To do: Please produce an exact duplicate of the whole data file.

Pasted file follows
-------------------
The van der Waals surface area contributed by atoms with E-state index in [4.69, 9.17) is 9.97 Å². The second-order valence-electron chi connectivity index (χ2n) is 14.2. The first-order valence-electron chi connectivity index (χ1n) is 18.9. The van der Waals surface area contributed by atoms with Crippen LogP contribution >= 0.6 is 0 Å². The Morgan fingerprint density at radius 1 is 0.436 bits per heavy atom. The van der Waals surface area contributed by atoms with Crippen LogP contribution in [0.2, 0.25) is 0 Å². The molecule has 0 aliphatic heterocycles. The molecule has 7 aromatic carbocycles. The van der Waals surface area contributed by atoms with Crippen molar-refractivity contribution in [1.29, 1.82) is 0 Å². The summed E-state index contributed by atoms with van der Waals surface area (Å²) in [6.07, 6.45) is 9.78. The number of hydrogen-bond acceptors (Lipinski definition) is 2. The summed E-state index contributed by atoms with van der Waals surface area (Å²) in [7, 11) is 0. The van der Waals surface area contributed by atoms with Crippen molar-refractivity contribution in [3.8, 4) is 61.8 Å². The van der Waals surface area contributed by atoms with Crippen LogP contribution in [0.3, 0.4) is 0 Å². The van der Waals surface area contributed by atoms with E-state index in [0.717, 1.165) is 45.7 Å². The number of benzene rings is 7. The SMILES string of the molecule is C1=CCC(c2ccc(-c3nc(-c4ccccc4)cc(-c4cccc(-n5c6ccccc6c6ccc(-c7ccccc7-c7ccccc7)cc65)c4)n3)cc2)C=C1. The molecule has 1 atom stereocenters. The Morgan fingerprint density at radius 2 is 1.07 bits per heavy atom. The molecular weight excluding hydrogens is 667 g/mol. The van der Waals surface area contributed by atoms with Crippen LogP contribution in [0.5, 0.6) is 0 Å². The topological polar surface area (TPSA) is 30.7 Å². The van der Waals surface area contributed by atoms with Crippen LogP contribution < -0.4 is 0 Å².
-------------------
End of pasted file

The van der Waals surface area contributed by atoms with E-state index in [4.69, 9.17) is 9.97 Å². The second-order valence-electron chi connectivity index (χ2n) is 14.2. The first-order valence-electron chi connectivity index (χ1n) is 18.9. The van der Waals surface area contributed by atoms with Crippen LogP contribution >= 0.6 is 0 Å². The Morgan fingerprint density at radius 1 is 0.436 bits per heavy atom. The van der Waals surface area contributed by atoms with Crippen LogP contribution in [0.2, 0.25) is 0 Å². The molecule has 0 aliphatic heterocycles. The molecule has 7 aromatic carbocycles. The van der Waals surface area contributed by atoms with Crippen molar-refractivity contribution in [1.29, 1.82) is 0 Å². The summed E-state index contributed by atoms with van der Waals surface area (Å²) in [6.07, 6.45) is 9.78. The number of hydrogen-bond acceptors (Lipinski definition) is 2. The summed E-state index contributed by atoms with van der Waals surface area (Å²) in [7, 11) is 0. The van der Waals surface area contributed by atoms with Crippen molar-refractivity contribution in [3.8, 4) is 61.8 Å². The van der Waals surface area contributed by atoms with Crippen LogP contribution in [0.3, 0.4) is 0 Å². The van der Waals surface area contributed by atoms with E-state index in [0.717, 1.165) is 45.7 Å². The number of benzene rings is 7. The SMILES string of the molecule is C1=CCC(c2ccc(-c3nc(-c4ccccc4)cc(-c4cccc(-n5c6ccccc6c6ccc(-c7ccccc7-c7ccccc7)cc65)c4)n3)cc2)C=C1. The molecule has 1 atom stereocenters. The Morgan fingerprint density at radius 2 is 1.07 bits per heavy atom. The molecular weight excluding hydrogens is 667 g/mol. The van der Waals surface area contributed by atoms with Crippen LogP contribution in [0.5, 0.6) is 0 Å². The topological polar surface area (TPSA) is 30.7 Å². The van der Waals surface area contributed by atoms with Crippen LogP contribution < -0.4 is 0 Å².